Tales of Tales (and Other Games)
We’re now just past the midpoint of 2018, and although I’ve met my personal gaming goal for this year, my Backloggery progress index is in the negative, thanks largely to some Switch pickups (and a gift), and the usual Steam Summer Sale. I’ve been playing a little bit of everything—action and turn-based JRPGs, indie puzzle and adventure games, and a couple of newer entries in long-running franchises—but there’s always too much good stuff out there to catch up on.
My major gaming goals these past couple of months were to beat Etrian Odyssey V: Beyond the Myth and play through Tales of Vesperia. Despite a generic setup for the final boss battle (which, on the plus side, had awesome music), the former game was excellent—it’s easily one of the best, if not the best, in the core series. There was none of the overworld stuff that was first introduced in the third game and padded out the fourth (and most boring) entry. Instead, Etrian V is a straight-up dungeon crawl through the massive tree Yggdrasil, much like the first two games. That’s not to say this back-to-basics approach didn’t include any new elements, the best of which is the addition of in-dungeon food gathering and cooking, which gives one more options for healing and lessens the need to warp back to town whenever health and standard support items run low. On top of that, each dungeon strata’s gimmicks are novel, the story is quite good, and the mapmaking and other series hallmarks are as fine-tuned as they’ve ever been, including in the postgame, which is still tough as balls. This dungeon crawler fan highly recommends it.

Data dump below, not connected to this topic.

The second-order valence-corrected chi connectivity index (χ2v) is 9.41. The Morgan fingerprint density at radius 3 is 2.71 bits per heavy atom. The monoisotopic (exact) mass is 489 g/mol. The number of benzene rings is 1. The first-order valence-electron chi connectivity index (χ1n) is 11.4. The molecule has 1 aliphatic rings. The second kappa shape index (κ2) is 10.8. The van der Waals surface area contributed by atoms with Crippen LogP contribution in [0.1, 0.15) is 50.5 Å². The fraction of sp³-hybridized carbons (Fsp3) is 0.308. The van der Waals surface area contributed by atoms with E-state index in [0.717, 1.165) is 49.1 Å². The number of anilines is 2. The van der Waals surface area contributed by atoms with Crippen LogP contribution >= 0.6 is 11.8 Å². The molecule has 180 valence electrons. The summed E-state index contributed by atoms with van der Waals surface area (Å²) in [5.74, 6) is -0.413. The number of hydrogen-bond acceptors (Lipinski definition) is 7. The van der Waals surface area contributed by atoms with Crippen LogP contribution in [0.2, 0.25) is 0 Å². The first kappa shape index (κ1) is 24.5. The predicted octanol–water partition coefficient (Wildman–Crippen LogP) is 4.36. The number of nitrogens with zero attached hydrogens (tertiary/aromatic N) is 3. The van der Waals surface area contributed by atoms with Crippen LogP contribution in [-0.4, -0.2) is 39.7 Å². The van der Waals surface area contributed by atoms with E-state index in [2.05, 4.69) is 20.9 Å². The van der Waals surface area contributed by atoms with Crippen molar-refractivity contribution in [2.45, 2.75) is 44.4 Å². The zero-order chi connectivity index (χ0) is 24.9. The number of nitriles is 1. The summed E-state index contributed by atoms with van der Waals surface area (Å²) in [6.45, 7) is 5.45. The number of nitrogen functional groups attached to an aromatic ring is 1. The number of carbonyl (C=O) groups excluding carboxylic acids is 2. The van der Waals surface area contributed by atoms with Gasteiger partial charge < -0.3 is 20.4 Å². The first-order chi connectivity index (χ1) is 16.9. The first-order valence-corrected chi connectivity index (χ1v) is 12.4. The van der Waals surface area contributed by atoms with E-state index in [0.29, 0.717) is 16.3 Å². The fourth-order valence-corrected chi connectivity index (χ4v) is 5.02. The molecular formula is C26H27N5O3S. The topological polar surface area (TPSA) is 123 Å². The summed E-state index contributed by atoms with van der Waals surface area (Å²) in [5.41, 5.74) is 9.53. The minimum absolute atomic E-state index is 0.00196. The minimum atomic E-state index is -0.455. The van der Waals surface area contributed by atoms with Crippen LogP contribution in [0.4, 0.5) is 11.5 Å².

As for that second goal, it was a special one. Tales of Vesperia was the longest game I had left in my Xbox 360 backlog, if one doesn’t count Forza Motosport 2, which I have no intention of finishing. It was also the last Tales game I had in my backlog, the penultimate one being the underrated fanservice romp Tales of Symphonia: Dawn of the New World, which I played last year. Finally, Vesperia is the last Tales game I intend to play. After ten years and five games, including these last two, I’ve decided that I don’t like Tales RPGs enough to continue playing them. It doesn’t help that I’m currently way behind in the main series—at least five entries have come out that I haven’t played—but a more pressing issue is that I just don’t enjoy the gameplay all that much. I find the battle system to be more button-mashy and less fun than other action RPGs, and aside from certain types of puzzle-focused areas, the dungeon designs aren’t all that inspiring, and too often require backtracking. Tales’ stories and characters tend to be decent, but they aren’t enough to get me to stick with the series.
Vesperia ended up being one of the weaker entries I’ve played. The cast was typical for a Tales, though it mixed things up a bit and had the most insufferable playable character be the oldest, instead of the youngest, or a mascot. Even so, this older character, Raven, was mostly all right, and only annoying in that he constantly felt the need to remind you of how old he was (he’s also momentarily annoying for plot-related reasons, but that involves spoilers, so I won’t get into it). The youngest, Karol, is actually one of the most thoughtful and interesting party members. However, since he is voiced by the same actress who played Emil in NieR, at first, I couldn’t help but think of that better game whenever Karol opened his mouth.
The rest of the playable cast is fairly well-rounded: a kind and well-read noblewoman; a haughty young genius with a girl-crush on said noble; a straight-talking, though secretive, member of a minority group; a loyal yet somewhat aloof dog. Their leader is Yuri, a young man with strong convictions, plus an arrogant streak which gives him a dark edge not seen too often in JRPG heroes. Providing a contrast to him is his best friend Flynn, who shares Yuri’s strong sense of justice but has chosen to work within the system, rather than outside of it. The story begins with a stolen magical core and eventually expands into your typical save-the-world plot, though the path it takes to get there not only has less of the fantasy racism I’ve come to expect from Tales tales, but is also sloppier than usual.